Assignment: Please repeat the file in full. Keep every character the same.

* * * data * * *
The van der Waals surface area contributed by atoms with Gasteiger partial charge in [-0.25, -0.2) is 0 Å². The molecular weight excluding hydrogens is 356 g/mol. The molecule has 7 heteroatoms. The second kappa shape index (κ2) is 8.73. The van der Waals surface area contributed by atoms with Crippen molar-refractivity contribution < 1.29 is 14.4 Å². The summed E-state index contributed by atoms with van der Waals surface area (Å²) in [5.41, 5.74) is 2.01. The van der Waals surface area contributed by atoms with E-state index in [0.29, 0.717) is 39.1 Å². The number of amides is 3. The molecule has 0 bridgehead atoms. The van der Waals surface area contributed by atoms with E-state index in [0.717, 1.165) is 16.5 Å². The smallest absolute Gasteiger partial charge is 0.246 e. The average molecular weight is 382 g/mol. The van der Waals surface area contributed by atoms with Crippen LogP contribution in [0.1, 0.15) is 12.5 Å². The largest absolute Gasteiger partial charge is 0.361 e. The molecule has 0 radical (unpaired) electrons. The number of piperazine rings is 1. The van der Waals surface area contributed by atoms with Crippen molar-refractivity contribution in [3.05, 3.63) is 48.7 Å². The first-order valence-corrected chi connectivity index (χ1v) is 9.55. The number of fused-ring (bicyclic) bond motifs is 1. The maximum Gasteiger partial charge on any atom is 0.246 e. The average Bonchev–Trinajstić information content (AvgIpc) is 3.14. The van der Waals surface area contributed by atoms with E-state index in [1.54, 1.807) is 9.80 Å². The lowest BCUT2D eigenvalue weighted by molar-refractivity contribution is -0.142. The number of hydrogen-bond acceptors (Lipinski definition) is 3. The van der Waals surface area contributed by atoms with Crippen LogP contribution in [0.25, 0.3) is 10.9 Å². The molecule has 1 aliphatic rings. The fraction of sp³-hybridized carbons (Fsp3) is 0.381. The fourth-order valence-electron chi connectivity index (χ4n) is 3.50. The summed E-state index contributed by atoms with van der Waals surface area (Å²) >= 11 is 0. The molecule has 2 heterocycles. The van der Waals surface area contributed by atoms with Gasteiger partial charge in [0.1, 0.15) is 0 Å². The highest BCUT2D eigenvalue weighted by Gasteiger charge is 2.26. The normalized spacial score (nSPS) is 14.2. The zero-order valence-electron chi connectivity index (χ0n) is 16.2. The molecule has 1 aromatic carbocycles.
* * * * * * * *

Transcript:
The van der Waals surface area contributed by atoms with Gasteiger partial charge in [-0.25, -0.2) is 0 Å². The molecular weight excluding hydrogens is 356 g/mol. The molecule has 7 heteroatoms. The second kappa shape index (κ2) is 8.73. The van der Waals surface area contributed by atoms with Crippen molar-refractivity contribution < 1.29 is 14.4 Å². The summed E-state index contributed by atoms with van der Waals surface area (Å²) in [5.41, 5.74) is 2.01. The van der Waals surface area contributed by atoms with E-state index in [0.29, 0.717) is 39.1 Å². The number of amides is 3. The molecule has 0 bridgehead atoms. The van der Waals surface area contributed by atoms with E-state index in [0.717, 1.165) is 16.5 Å². The smallest absolute Gasteiger partial charge is 0.246 e. The average molecular weight is 382 g/mol. The van der Waals surface area contributed by atoms with Crippen LogP contribution in [0.1, 0.15) is 12.5 Å². The largest absolute Gasteiger partial charge is 0.361 e. The molecule has 0 radical (unpaired) electrons. The number of piperazine rings is 1. The van der Waals surface area contributed by atoms with Crippen molar-refractivity contribution in [3.05, 3.63) is 48.7 Å². The first-order valence-corrected chi connectivity index (χ1v) is 9.55. The number of fused-ring (bicyclic) bond motifs is 1. The maximum Gasteiger partial charge on any atom is 0.246 e. The average Bonchev–Trinajstić information content (AvgIpc) is 3.14. The van der Waals surface area contributed by atoms with E-state index in [1.54, 1.807) is 9.80 Å². The lowest BCUT2D eigenvalue weighted by molar-refractivity contribution is -0.142. The number of hydrogen-bond acceptors (Lipinski definition) is 3. The van der Waals surface area contributed by atoms with Crippen LogP contribution in [0.25, 0.3) is 10.9 Å². The molecule has 1 aliphatic rings. The fraction of sp³-hybridized carbons (Fsp3) is 0.381. The fourth-order valence-electron chi connectivity index (χ4n) is 3.50. The summed E-state index contributed by atoms with van der Waals surface area (Å²) >= 11 is 0. The molecule has 2 heterocycles. The van der Waals surface area contributed by atoms with Gasteiger partial charge in [0.1, 0.15) is 0 Å². The highest BCUT2D eigenvalue weighted by Gasteiger charge is 2.26. The normalized spacial score (nSPS) is 14.2. The zero-order valence-electron chi connectivity index (χ0n) is 16.2. The molecule has 1 aromatic carbocycles.